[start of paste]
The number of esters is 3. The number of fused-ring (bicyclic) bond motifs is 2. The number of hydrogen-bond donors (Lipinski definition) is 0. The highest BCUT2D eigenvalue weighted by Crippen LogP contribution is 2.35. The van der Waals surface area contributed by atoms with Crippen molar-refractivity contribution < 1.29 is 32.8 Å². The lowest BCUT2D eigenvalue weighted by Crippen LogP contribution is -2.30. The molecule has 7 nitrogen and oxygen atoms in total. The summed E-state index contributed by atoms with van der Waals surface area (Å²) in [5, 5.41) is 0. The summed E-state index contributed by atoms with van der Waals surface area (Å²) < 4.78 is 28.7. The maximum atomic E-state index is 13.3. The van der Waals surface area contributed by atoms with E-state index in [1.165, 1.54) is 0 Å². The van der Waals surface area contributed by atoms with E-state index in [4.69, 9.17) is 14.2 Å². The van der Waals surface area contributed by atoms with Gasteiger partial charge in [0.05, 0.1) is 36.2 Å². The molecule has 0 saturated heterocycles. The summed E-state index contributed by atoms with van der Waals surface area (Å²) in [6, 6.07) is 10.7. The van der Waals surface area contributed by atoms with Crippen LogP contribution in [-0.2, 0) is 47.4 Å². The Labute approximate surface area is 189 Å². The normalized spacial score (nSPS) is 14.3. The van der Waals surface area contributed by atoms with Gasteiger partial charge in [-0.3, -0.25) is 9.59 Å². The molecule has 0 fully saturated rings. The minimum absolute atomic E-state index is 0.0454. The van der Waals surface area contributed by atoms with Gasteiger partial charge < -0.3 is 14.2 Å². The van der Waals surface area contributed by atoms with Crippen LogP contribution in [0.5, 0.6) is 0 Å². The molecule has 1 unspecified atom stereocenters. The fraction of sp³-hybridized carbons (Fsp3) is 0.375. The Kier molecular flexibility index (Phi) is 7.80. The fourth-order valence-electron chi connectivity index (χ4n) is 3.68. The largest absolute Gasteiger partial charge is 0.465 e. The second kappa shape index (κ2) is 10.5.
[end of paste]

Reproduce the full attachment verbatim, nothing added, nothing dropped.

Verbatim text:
The number of esters is 3. The number of fused-ring (bicyclic) bond motifs is 2. The number of hydrogen-bond donors (Lipinski definition) is 0. The highest BCUT2D eigenvalue weighted by Crippen LogP contribution is 2.35. The van der Waals surface area contributed by atoms with Crippen molar-refractivity contribution < 1.29 is 32.8 Å². The lowest BCUT2D eigenvalue weighted by Crippen LogP contribution is -2.30. The molecule has 7 nitrogen and oxygen atoms in total. The summed E-state index contributed by atoms with van der Waals surface area (Å²) in [5, 5.41) is 0. The summed E-state index contributed by atoms with van der Waals surface area (Å²) < 4.78 is 28.7. The maximum atomic E-state index is 13.3. The van der Waals surface area contributed by atoms with E-state index in [1.165, 1.54) is 0 Å². The van der Waals surface area contributed by atoms with E-state index in [4.69, 9.17) is 14.2 Å². The van der Waals surface area contributed by atoms with Gasteiger partial charge in [0.05, 0.1) is 36.2 Å². The molecule has 0 saturated heterocycles. The summed E-state index contributed by atoms with van der Waals surface area (Å²) in [6, 6.07) is 10.7. The van der Waals surface area contributed by atoms with Crippen LogP contribution in [-0.2, 0) is 47.4 Å². The Labute approximate surface area is 189 Å². The normalized spacial score (nSPS) is 14.3. The van der Waals surface area contributed by atoms with Gasteiger partial charge in [-0.3, -0.25) is 9.59 Å². The molecule has 0 fully saturated rings. The minimum absolute atomic E-state index is 0.0454. The van der Waals surface area contributed by atoms with Gasteiger partial charge < -0.3 is 14.2 Å². The van der Waals surface area contributed by atoms with Crippen LogP contribution in [0.5, 0.6) is 0 Å². The molecule has 1 unspecified atom stereocenters. The fraction of sp³-hybridized carbons (Fsp3) is 0.375. The Kier molecular flexibility index (Phi) is 7.80. The fourth-order valence-electron chi connectivity index (χ4n) is 3.68. The largest absolute Gasteiger partial charge is 0.465 e. The second kappa shape index (κ2) is 10.5.